What is a poison?
A poison is a substance, which when introduced to an organism, is capable of producing an unwanted effect. When we talk about poisons, many people automatically think of dangerous chemicals such as cyanide or strychnine, but forget about substances that are more commonplace, such as plant leaves that cause skin irritation, or smoke from a cigarette. Many people are unaware of the poisons around their home or the risk that these can pose to their pets.
What things are poisonous?
Poisonous materials commonly found around your home could include:
- pharmaceutical products (both medications for humans and their pets)
- pesticides (ant baits, rodenticides, herbicides or slug baits)
- plants, venomous animals in your garden
- household cleaners
How can a dog come into contact with a poison?
Dogs can be exposed to poisonous substances in a number of different ways, such as through skin contact, substances in the eye, inhalation, or envenomation (through a bite or sting). However, the most common way for them to be poisoned is to ingest, or eat, a poison.
What to do if you think your dog is poisoned
If you think that your dog may have eaten, touched or inhaled something that it shouldn't have, speak to your vet straight away.
Never try to make your dog sick. Trying to do this can cause other complications, which may harm your dog.
Things to tell your vet
In an emergency you can help your veterinary practice make an informed decision as to whether your dog needs to be treated by them and, if so, what the best treatment would be. Where possible you should provide your veterinary practice with the following information:
- What poison you think your dog has been exposed to (e.g. chocolate, ibuprofen etc.). Include any product names, or lists of ingredients if relevant
- How much they may have been exposed to (i.e. 500mg, 500ml, one tablet etc, even approximations may help)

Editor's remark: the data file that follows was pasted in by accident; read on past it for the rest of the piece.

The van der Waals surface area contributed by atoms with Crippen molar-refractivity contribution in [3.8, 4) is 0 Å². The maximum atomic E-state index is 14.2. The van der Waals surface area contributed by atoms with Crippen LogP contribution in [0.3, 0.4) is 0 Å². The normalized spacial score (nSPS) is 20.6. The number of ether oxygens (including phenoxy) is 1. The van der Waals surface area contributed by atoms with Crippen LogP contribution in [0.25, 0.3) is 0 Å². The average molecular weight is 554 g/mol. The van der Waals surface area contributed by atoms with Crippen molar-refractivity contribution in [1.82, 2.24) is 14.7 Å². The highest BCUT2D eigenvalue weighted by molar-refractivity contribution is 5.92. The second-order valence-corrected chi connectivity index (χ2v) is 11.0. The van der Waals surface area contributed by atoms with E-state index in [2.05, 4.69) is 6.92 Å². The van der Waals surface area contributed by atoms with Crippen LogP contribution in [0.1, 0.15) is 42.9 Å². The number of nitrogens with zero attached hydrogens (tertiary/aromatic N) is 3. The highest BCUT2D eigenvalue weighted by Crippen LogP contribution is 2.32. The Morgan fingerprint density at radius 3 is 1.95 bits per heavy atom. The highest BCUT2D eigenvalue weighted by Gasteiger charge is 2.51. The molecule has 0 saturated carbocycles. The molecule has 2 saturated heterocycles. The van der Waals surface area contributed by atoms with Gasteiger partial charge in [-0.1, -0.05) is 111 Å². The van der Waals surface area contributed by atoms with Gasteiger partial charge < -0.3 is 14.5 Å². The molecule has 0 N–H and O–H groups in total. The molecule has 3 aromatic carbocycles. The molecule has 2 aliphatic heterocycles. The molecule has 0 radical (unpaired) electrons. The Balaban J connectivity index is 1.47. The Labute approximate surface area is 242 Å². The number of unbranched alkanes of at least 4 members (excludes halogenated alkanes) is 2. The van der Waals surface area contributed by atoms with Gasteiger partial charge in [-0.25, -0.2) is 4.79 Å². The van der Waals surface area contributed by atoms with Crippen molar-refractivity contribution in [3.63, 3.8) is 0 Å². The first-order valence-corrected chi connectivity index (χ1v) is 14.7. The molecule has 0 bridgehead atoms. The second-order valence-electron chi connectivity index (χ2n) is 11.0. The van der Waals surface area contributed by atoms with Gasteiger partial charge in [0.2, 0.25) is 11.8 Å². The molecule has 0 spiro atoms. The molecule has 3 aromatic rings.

- When your dog was exposed to the poison (i.e. five minutes, five hours or five days ago)
- If your dog has been unwell and, if so, what clinical effects have been seen
It is easier for a vet to care for a poisoned dog if it is treated sooner rather than later. If you are in any doubt, don't wait for your dog to become unwell before calling for advice.
What to take to your vets
If you do need to take your dog to your veterinary practice, make sure that you take along any relevant packaging, or a sample of the poison, i.e. parts of plant or fungi. Always make sure that you yourself are protected and cannot be poisoned in turn.
How to use this information
The information is intended to be used to prevent poisoning by raising awareness of certain poisons, rather than as a document to be used in an emergency. If you think that your dog has been poisoned, or has come into contact with potentially poisonous substances, contact your local veterinary practice immediately.
Think your dog may be affected?
If you're worried about your dog's health, always contact your vet immediately!
We are not a veterinary organisation and so we can't give veterinary advice, but if you're worried about any of the issues raised in this article, please contact your local vet practice for further information.
Find a vet near you
If you're looking for a vet practice near you, why not visit the Royal College of Veterinary Surgeons' Find a vet page.